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OPINION of BILL LOCKYER Attorney General CLAYTON P. ROCHE Deputy Attorney General
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No. 99-320 July 30, 1999
THE HONORABLE ROBERT M. BURNS, DISTRICT ATTORNEY, LASSEN COUNTY, has requested an opinion on the following question: May a person who has been convicted of a felony serve as the fire chief of a community services district?
CONCLUSION A person who has been convicted of a felony may serve as the fire chief of a community services district unless the powers and duties of a peace officer have been conferred upon him.
ANALYSIS Under the Community Services District Law (Gov. Code, §§ 61000-61850; “Act”),1 a community services district (“district”) may be formed for various purposes, including “[p]rotection against fire” (§ 61600, subd. (d)). We are asked whether a person who has been convicted of a felony may serve as the fire chief of a district. We conclude that he may do so as long as the powers and duties of a peace officer have not been conferred upon him. The statute governing our analysis is section 1029, which provides: “(a) . . . each of the following persons is disqualified from holding office as a peace officer or being employed as a peace officer of the state, county, city, city and county or other political subdivision, whether with or without compensation, and is disqualified from any office or employment by the state, county, city, city and county or other political subdivision, whether with or without compensation, which confers upon the holder or employee the powers and duties of a peace officer: “(1) Any person who has been convicted of a felony in this state or any other state. “. . . . . . . . . . . . . . . . . . . . . . . . . . . . . . . . . . . . . . . . . . . . . . . . . . . . . . . . . . . .”2 Accordingly, a person who has been convicted of a felony may not hold the office of “peace officer” or serve in a position in which “the powers and duties of a peace officer” have been conferred upon him or her. Although the Act contemplates that a district may operate a fire department (§ 61600, subd. (d)), it does not specifically mention the position of a fire chief or describe any duties of the person holding such a position. Section 61244 generally states: “The [governing] board may at any time appoint or employ, fix the compensation of, and prescribe the authorities and duties of . . . officers, employees, attorneys, and engineers necessary or convenient for the business of the district.”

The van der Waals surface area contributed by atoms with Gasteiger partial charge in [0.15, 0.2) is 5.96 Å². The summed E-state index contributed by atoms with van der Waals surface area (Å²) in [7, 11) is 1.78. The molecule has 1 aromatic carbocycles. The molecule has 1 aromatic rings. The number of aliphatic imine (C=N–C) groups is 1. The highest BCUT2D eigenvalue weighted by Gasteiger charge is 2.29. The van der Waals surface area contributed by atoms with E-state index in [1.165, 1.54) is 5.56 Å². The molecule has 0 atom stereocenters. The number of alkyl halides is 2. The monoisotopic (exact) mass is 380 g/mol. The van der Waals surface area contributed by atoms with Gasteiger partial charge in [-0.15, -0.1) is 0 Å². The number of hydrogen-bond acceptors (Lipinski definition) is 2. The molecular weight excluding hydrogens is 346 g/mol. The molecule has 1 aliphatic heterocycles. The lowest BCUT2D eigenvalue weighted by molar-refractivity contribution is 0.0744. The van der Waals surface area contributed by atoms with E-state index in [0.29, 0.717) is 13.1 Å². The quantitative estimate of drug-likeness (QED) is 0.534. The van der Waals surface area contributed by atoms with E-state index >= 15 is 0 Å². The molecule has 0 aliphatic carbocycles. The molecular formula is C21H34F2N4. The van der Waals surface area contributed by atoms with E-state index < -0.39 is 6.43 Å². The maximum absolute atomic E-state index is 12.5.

All references hereafter to the Government Code prior to footnote 3 are by section number only.
Pursuant to Penal Code sections 4852.01-4852.21, an individual convicted of a felony may, after the expiration of a specified period of rehabilitation, apply for and receive a full pardon from the Governor which will restore “all civil and political rights.” (§ 4852.17.) Whether such a pardon would grant relief from the prohibition of section 1029 is beyond the scope of this opinion. (See People v. Mendez (1991) 234 Cal.App.3d 1773, 1784; compare 63 Ops.Cal.Atty.Gen. 591, 596 (1980).)
Section 61623.4 additionally provides: “A district may exercise any of the powers, functions, and duties which are vested in, or imposed upon, a fire protection district pursuant to the Fire Protection District Law of 1987, Part 3 (commencing with Section 13800) of Division 12 of the Health and Safety Code if the petition for formation of the district included fire protection among the designated purposes for which it was formed, or if the district adopts fire protection as an additional purpose of the district pursuant to Section 61601. “. . . . . . . . . . . . . . . . . . . . . . . . . . . . . . . . . . . . . . . . . . . . . . . . . . . . . . . . . . . .” Finally, section 61623.5 provides in part: “In any district authorized to provide fire protection services, the district board may clear or order the clearing of land or remove or order the removal of dry grass, stubble, brush, rubbish, litter, or other flammable material, if, in its judgment, the flammable material endangers the public safety by creating a fire hazard. “The provisions of Part 5 (commencing with Section 14875), Division 12, of the Health and Safety Code are made applicable to the community service districts which perform fire control or protection service and are organized and existing pursuant to this chapter, including, but not limited to, the provisions with respect to the assessment of property owners for the expense of abatement, and the procedure set forth therein shall apply to dry grass, stubble, brush, rubbish, litter or other flammable material which endangers the public safety by creating a fire hazard.” It is apparent from these statutory provisions that nothing in the Act expressly makes the fire chief of a district a “peace officer” or confers upon him “the powers and duties of a peace officer” for purposes of section 1029. Under section 61244, the governing board of a district prescribes the powers and duties of the fire chief, but it is not required to prescribe peace officer powers and duties. As quoted above, however, the Act refers to two other statutory schemes as sources of power that may be exercised by a district’s fire department. Under section 61623.4, a district has discretionary authority to exercise the powers granted under Health and Safety Code sections 1380013970.3 Looking at the latter statutory provisions, we find that section 13862 states: “A district shall have the power to provide the following services: